phil-spector-studioImage Credit: Ray Avery/Getty ImagesHe’s got terrific stories, like the one about why his fabled recording sessions were so long (he had to layer the Wall of Sound just so, which meant that no one could come in and touch the console dials). Or about how radical it was when, on impulse, he changed the title of “When He Walked Me Home” to its nonsense refrain, “Da Doo Ron Ron,” thus putting the song’s inner erotic joy right on the surface. Or about what it was like to sort through the mountain of badly recorded tapes that became Let It Be. (As someone who used to sit, spellbound, when I was 11, listening to “The Long and Winding Road,” with its angel choir, when it first came on the radio, I appreciated Spector’s defense of his sublimely lush version of it over McCartney’s latter-day objections to it). Or his sputtering resentment when he first learned that Scorsese had used the Ronettes’ “Be My Baby,” without securing the rights, over the opening credits of Mean Streets. Spector was advised to just let it go, on the theory that the low-budget movie would quickly go away, and he’s certainly right about one thing: Without the glory of “Be My Baby” (arguably the single greatest use of a pop song in Hollywood history), Mean Streets wouldn’t be Mean Streets. What he leaves out, of course, is that the glory of Mean Streets only added to the luster of Phil Spector.

Spector also fills in the story of how he collaborated with Tina Turner on his last classic-period single, the volcanic “River Deep, Mountain High,” in 1966, and of how and why it failed, falling between the cracks of black and white radio, neither one of which knew what to make of it or how to program it. He reacted with utter rage, taking out ads in the music trades that condemned the American public, and retiring from the music business on the spot. No wonder it took the prospect of working with the Beatles, first as a group and then as solo artists (most spectacularly when he updated the Wall of Sound to George Harrison’s karma on All Things Must Pass), to bring Spector back. At that point, his ego was so deflated/inflated that he could only allow himself to sit at the table with pop’s undisputed geniuses.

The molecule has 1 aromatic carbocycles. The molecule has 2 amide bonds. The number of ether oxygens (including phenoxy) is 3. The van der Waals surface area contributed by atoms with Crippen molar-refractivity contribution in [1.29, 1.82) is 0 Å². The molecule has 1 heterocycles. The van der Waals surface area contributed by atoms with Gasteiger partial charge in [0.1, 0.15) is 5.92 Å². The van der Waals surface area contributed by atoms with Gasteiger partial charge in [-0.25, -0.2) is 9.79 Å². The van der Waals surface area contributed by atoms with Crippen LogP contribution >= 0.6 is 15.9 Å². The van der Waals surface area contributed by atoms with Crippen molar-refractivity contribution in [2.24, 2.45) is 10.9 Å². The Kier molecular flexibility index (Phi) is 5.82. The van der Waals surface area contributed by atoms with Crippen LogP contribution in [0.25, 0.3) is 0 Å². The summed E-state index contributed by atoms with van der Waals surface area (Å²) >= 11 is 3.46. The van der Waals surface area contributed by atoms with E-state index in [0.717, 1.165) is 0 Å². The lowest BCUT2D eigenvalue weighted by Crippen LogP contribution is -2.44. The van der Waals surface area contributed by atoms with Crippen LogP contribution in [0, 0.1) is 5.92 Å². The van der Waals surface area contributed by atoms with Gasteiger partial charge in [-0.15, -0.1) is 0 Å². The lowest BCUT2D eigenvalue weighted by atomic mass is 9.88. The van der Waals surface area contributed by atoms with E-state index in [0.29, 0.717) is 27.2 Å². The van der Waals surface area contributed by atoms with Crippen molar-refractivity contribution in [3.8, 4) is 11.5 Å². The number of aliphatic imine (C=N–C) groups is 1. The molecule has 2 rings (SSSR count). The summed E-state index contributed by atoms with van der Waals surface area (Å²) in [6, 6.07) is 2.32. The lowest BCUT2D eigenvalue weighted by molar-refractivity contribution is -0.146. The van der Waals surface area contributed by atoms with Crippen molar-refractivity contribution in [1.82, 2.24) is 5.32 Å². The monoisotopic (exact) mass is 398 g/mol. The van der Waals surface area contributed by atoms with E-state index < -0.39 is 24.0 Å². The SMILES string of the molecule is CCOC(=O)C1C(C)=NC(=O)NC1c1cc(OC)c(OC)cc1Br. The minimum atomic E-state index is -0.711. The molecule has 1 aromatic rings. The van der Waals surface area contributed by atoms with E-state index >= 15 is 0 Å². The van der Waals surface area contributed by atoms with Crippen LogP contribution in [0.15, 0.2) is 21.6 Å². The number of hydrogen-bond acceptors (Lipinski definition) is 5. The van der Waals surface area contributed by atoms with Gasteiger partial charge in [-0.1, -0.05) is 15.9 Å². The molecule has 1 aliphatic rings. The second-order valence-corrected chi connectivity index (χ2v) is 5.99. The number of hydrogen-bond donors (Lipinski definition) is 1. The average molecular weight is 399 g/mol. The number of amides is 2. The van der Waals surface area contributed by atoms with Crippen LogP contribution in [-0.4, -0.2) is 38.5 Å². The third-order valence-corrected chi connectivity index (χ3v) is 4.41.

When Scorsese chose “Be My Baby” to open Mean Streets, his signature film, he was echoing the juxtaposition of pop music and movies that Kenneth Anger had invented, 10 years earlier, in his demon/biker/queer/rock-aria masterpiece Scorpio Rising (1964). One of the most memorable sequences in Scorpio Rising makes fantastic use of a Spector song: the Crystals’ “He’s a Rebel,” which Anger interweaves with shots from an old Jesus film, making the image of a “rebel” at once sacred and profane, heavenly and hellish in its Christ-as-leader-of-the-pack audacity. From Anger to Scorsese to Blue Velvet to Superstar: The Karen Carpenter Story, that synergy of movies and pop music has always had a special operatic power — it’s like a conduit to the unconscious — but until The Agony and the Ecstasy of Phil Spector, I’d never seen that same aesthetic employed in a documentary.